Posts Tagged ‘Lincoln’

Happy Cat Coffee House

April 7, 2018

As I was leaving the Lincoln Vegan Festival in Lincoln Drill Hall, I noticed a coffee stall. At first I assumed it was a roasterie, as prominently displayed a bag of coffee.  Though there was also on display a bag of chocolate. A roasterie would have made sense. But no, it was a pop up coffee shop, Happy Cat Coffee House.

Did I want a coffee?

No, I do not like fake milk. It always tastes disgusting.

I had a cappuccino. It looked disgusting and was not good.

Large bubbles, at least a millimetre across.

Why was it so bad?

A combination of three things: lack of skill of barista (it was served scalding hot), fake milk, and maybe poor quality coffee (though taste so masked by fake milk impossible to tell).

It is not possible to make a decent cappuccino with fake milk. Apart from tasting disgusting, it looks disgusting. And what of the environmental damage caused by soy plantations, one of the main causes of destruction of rain forests?

The coffee was from Frank and Ernest Coffee. When a company peddles a gimmick such a nitro cold brew coffee, it says all you need to know.

I was given a sample of the beans.

Happy Cat Coffee House had driven all the way from Hackney for a pop up coffee shop selling cappuccino at £3 for a takeaway in a town that has three coffee shops, Coffee Aroma, Madame Waffle and Makushi, only a few minutes walk away serving excellent coffee.

Questionable why a vegan festival which one would hope exacts high environmental standards has a coffee stall encouraging the use of disposable coffee cups, when what we should be doing is encouraging sit down and relax in an indie coffee shop serving coffee in ceramic or glass.

I left, pouring my coffee down the drain.

It was then to Makushi aka Base Camp on Steep Hill where I was guaranteed a decent cup of coffee served in ceramic not a takeaway cup.

 

 

 

 

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Lincoln Vegan Festival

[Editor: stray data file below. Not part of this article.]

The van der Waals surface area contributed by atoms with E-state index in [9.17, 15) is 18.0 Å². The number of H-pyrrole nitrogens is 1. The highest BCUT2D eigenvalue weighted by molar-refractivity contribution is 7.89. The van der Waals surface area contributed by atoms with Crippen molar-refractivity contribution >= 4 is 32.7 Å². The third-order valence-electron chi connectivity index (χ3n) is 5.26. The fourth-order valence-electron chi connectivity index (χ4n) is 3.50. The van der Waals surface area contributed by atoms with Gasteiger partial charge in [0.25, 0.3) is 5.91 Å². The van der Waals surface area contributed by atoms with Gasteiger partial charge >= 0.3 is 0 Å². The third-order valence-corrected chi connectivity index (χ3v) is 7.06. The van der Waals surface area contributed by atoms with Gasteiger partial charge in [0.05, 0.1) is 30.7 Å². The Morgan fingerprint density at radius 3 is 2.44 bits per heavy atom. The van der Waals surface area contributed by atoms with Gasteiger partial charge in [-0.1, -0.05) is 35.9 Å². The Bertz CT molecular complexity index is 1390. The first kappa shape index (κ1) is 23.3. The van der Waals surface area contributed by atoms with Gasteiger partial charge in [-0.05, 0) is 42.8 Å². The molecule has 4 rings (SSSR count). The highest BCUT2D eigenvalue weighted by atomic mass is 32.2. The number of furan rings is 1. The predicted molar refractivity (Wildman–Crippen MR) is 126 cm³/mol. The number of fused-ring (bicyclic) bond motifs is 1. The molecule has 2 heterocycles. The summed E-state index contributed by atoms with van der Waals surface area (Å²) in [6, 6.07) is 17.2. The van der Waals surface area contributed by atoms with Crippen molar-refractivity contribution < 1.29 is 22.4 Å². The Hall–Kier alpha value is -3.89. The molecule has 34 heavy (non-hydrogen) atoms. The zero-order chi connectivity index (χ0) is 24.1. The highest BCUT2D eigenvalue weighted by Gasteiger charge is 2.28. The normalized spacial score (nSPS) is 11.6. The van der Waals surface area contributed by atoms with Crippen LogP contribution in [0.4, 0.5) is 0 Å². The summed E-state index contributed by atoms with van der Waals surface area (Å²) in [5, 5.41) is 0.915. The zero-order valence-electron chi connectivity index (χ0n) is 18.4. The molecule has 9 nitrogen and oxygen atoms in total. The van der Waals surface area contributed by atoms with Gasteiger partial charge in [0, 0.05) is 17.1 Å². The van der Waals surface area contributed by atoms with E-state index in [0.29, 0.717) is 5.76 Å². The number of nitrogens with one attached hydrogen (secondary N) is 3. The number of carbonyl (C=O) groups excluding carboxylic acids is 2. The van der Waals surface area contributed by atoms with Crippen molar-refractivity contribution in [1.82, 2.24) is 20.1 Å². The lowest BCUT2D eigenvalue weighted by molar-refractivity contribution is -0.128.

April 7, 2018

I have to admit, I am no great fan of vegan food, a main dish yes but cakes are always disgusting.

Lincoln Vegan Festival held in the Lincoln Drill Hall.

If nothing else, an opportunity to see inside.

Wonderful ironwork. Shame the building has been partitioned and ruined.

Few food stalls. Most of the stalls were anything but food, animal rights, hunt saboteurs, tea, coffee, candles.

One stall selling vegan sausages. Yuk. Another had some very disgusting looking chips.

The only stall with food worth eating was Indian food. I though had already eaten.

Low environmental standards. Food served on plastic, plastic utensils.

The only stall I found of interest was a tea company from Hull, Leaves of the World,  where I stopped and had an interesting conversation on tea.

As I was leaving, I noticed a coffee stall. At first I assumed it was a roasterie, as prominently displayed a bag of coffee. That would have made sense. But no, it was a pop up coffee shop, Happy Cat Coffee House. I had a cappuccino. It looked disgusting and was not good.  It is not possible to make a decent cappuccino with fake milk. Apart from tasting disgusting, it looks disgusting. And what of the environmental damage caused by soy plantations, one of the main causes of destruction of rain forests? The takeaway cups were compostable or at least some were.  The coffee I poured down the drain.

It was then to Makushi aka Base Camp on Steep Hill where I was guaranteed a decent cup of coffee served in ceramic not a takeaway cup.

It did not happen whilst I was there, apparently the power kept tripping out. Either earth leakage problems or excessive power load.  The organisers claimed this regularly happens at festivals, ask caterers. Not something I have ever experienced.  Ask the caterers may give a clue. Excessive power load if all the caterers hit peak demand simultaneously. It is the norm to have a separate power circuit for cooking equipment due to the excessive load. If the catering equipment is plugged into 13A power circuit this explains a lot, and the system was reacting as designed by cutting out. This is something Lincoln Drill Hall should check. If they are permitting excessive load, they may be invalidating their insurance.

Coffee Bobbins

April 4, 2018

Coffee Bobbins an award winning coffee shop opened a year ago Easter at the bottom of The Strait.

I must be a glutton for punishment, award winning yes but the award by Good Taste Lincolnshire, compounded by the fact they serve tea pigs and coffee supplied by Lincoln Tea and Coffee.

In their defence Coffee Bobbins may say we are a cake shop, and it is true a display of scrumptious looking cakes, though limited choice and I did not try. They do though call themselves a coffee shop not a cake shop, and I was there to try their coffee.

When I see a coffee or tea shop displaying tea pigs it immediately tells me they are clueless on tea.

The coffee supplied by Lincoln Tea and Coffee again not a good sign as it is not good coffee. I have tried before at Bailgate Deli. It was not good. When I asked to look at the beans I found to be cheap over-roasted coffee with defective beans and a very unpleasant aroma.